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Music Blogs

Accounting For Taste, Part II-A

  • By BC Gibson Author Avatar
  • 8 November 2013

Ben Gibson is SupaJam's resident Blogger in Los Angeles. Ben gives a unique underground insight into the "west coast" music scene plus the state of the music industry in the US of A as a whole. Enjoy!

Accounting for Taste, Part II: BRAINS

     In Part I, I considered some of the possible ways the Internet influences musical taste. Now in Part II, we’ll get into the brass tacks of exactly what it is being influenced, namely the mechanisms of your brain.  In this neurology of music, we’ll first explore why anyone likes music to begins with, why particular noise patterns are appealing to our species.  Then we’ll discuss the mental means that might account for individual musical taste.

     As to the general question, why music, as you might guess there is a good deal of intellectual debate.  A viable case can be made for a number of arguments, making it appear as if a definitive answer is unlikely to be found, given that the answers exist in our distant evolutionary past, where, since it’s a time we cannot directly study, they are likely to remain.

Babel, Then Beats

     The first theory sees humanity’s musical taste as a side effect of our language capacity. This idea is referred to as the cheesecake theory; as in, people did not evolve to eat cheesecake specifically, but rather we evolved in a world where the ingredients of a cheesecake were high calorie rarities.  In that setting, if we came across any of those ingredients, sugars and fats, it behooved us to shove them in our face as quickly as possible.  Like cheesecake, it’s not the sound of music that we evolved to specifically enjoy, it’s the sounds--the phonemes--of language. 

     It’s language we’re geared to process, and music appreciation is the happy byproduct.  Perhaps music is to our brain just an exaggerated version of verbal sounds, and it appeals to us in the same way our ancestors were drawn to primitive fertility goddesses, composed with overstated features.  Maybe music is reminiscent of language in the same way a fertility goddess is reminiscent of a woman.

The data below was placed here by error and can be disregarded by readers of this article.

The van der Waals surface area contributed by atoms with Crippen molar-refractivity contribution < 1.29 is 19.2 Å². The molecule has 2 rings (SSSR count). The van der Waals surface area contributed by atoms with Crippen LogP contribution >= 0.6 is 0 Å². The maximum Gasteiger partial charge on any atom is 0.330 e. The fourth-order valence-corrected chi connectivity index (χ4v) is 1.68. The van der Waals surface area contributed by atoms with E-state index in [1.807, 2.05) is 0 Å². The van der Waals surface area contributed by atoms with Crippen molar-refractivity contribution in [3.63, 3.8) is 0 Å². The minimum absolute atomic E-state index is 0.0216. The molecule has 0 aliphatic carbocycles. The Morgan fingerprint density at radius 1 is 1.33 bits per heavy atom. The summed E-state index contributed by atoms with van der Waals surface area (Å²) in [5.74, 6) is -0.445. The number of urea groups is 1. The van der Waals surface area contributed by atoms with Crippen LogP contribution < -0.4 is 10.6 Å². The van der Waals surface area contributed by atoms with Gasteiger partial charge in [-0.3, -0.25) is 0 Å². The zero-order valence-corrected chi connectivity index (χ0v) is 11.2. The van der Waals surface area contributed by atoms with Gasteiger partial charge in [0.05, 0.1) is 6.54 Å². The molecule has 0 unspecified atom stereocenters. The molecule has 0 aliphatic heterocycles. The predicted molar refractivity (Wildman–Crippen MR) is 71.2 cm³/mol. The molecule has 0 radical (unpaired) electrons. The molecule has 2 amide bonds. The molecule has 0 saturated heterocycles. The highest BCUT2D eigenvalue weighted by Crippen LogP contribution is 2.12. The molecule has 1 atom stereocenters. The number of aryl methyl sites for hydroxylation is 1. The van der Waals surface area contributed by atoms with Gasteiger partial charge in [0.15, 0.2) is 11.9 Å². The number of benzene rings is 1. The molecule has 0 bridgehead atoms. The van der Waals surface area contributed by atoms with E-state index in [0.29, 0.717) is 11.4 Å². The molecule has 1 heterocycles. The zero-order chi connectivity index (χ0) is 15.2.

On The Origin of Cheesecake

     The cheesecake model seems a plausible explanation for why humans began to like music, but it’s less convincing in saying how our species continues to like music. If music by itself did not serve a biological purpose, its appeal would have been tempered over time by natural selection.  It could be the case that, once it had a foot in the door--the door to our brain--music evolved as a pleasure in itself, because it satisfies inklings similar to those of our most basic and fundamental drives. I’m not talking about the drives that manifest themselves in a discoverable way, like the sex drive or the urge to eat, not Freud’s drives, but rather the drive to see patterns in the world around us, more akin to Schopenhauer’s Will than to the hydraulic-model maneuvers of the id and the ego.  

     All living things have this attribute, the ability to see patterns and adapt to be successful given those patterns.  We human beings have come to dominate the planet because of our ability to see patterns and frame our behavior to fit them; that ability is on a totally different par in comparison to all other living things. What music is then, is porn for our pattern seeking drive, our pattern seeking Will.  Music manifests patterns which, given the general rules for music and our previous experiences with it, our brains can anticipate.  Through this anticipation and fulfillment, we thereby derive pleasure.

If I Had a Chance, I’d Ask the World to Dance

     It’s a fact that every culture that’s ever been discovered has had both language and music, but that could just be correlation, not causation. Sadly, even a modified cheesecake theory seems to fall short, because it doesn’t really account for why music affects us in the most primitive parts of our brain, the parts that existed before language.  These are the parts which set you tapping to beat, that make you want to dance. The urge to dance is certainly a feeling that can be associated with music, but it wouldn’t really make sense to associate language with dance in the same way, so there the idea of music being the byproduct of language breaks down.

Forget the World, I’ll Take the Bird

     Personally however, I’m not entirely ready to give up the cheesecake.  There is one connection which seems too unlikely a coincidence, and which might signal a connection between language and dance. It turns out that the only animal that dances to music, is also the only animal that can effectively repeat human words.  I give you, cockatoo. 

To be continued…

 

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